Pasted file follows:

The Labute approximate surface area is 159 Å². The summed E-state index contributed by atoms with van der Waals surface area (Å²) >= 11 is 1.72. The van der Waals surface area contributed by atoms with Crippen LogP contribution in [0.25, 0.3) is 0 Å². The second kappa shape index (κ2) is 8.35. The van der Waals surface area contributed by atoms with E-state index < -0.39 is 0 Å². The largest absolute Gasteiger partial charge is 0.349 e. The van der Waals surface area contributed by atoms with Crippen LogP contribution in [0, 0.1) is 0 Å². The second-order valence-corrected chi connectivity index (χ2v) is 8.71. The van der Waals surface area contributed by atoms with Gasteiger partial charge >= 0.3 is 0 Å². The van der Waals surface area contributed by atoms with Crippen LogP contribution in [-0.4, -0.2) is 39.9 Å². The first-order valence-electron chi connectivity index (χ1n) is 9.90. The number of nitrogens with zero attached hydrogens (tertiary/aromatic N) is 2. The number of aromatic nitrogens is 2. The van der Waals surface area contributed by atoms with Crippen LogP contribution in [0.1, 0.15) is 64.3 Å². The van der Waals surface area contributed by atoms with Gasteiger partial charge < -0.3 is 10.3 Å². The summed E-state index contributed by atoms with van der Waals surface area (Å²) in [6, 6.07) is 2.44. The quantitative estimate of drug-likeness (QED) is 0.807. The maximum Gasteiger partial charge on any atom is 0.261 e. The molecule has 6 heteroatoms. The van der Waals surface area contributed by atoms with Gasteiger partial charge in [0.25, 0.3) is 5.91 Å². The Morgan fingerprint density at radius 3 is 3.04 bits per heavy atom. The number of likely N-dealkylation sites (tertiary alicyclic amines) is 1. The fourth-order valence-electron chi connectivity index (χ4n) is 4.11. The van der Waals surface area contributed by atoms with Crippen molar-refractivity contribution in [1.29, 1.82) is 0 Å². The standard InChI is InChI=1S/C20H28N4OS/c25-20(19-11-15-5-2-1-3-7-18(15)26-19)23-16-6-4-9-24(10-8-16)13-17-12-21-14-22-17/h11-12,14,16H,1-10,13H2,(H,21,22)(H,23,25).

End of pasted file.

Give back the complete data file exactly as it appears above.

The Labute approximate surface area is 159 Å². The summed E-state index contributed by atoms with van der Waals surface area (Å²) >= 11 is 1.72. The van der Waals surface area contributed by atoms with Crippen LogP contribution in [0.25, 0.3) is 0 Å². The second kappa shape index (κ2) is 8.35. The van der Waals surface area contributed by atoms with E-state index < -0.39 is 0 Å². The largest absolute Gasteiger partial charge is 0.349 e. The van der Waals surface area contributed by atoms with Crippen LogP contribution in [0, 0.1) is 0 Å². The second-order valence-corrected chi connectivity index (χ2v) is 8.71. The van der Waals surface area contributed by atoms with Gasteiger partial charge >= 0.3 is 0 Å². The van der Waals surface area contributed by atoms with Crippen LogP contribution in [-0.4, -0.2) is 39.9 Å². The first-order valence-electron chi connectivity index (χ1n) is 9.90. The number of nitrogens with zero attached hydrogens (tertiary/aromatic N) is 2. The number of aromatic nitrogens is 2. The van der Waals surface area contributed by atoms with Crippen LogP contribution in [0.1, 0.15) is 64.3 Å². The van der Waals surface area contributed by atoms with Gasteiger partial charge < -0.3 is 10.3 Å². The summed E-state index contributed by atoms with van der Waals surface area (Å²) in [6, 6.07) is 2.44. The quantitative estimate of drug-likeness (QED) is 0.807. The maximum Gasteiger partial charge on any atom is 0.261 e. The molecule has 6 heteroatoms. The van der Waals surface area contributed by atoms with Gasteiger partial charge in [0.25, 0.3) is 5.91 Å². The Morgan fingerprint density at radius 3 is 3.04 bits per heavy atom. The number of likely N-dealkylation sites (tertiary alicyclic amines) is 1. The fourth-order valence-electron chi connectivity index (χ4n) is 4.11. The van der Waals surface area contributed by atoms with Crippen molar-refractivity contribution in [1.29, 1.82) is 0 Å². The standard InChI is InChI=1S/C20H28N4OS/c25-20(19-11-15-5-2-1-3-7-18(15)26-19)23-16-6-4-9-24(10-8-16)13-17-12-21-14-22-17/h11-12,14,16H,1-10,13H2,(H,21,22)(H,23,25).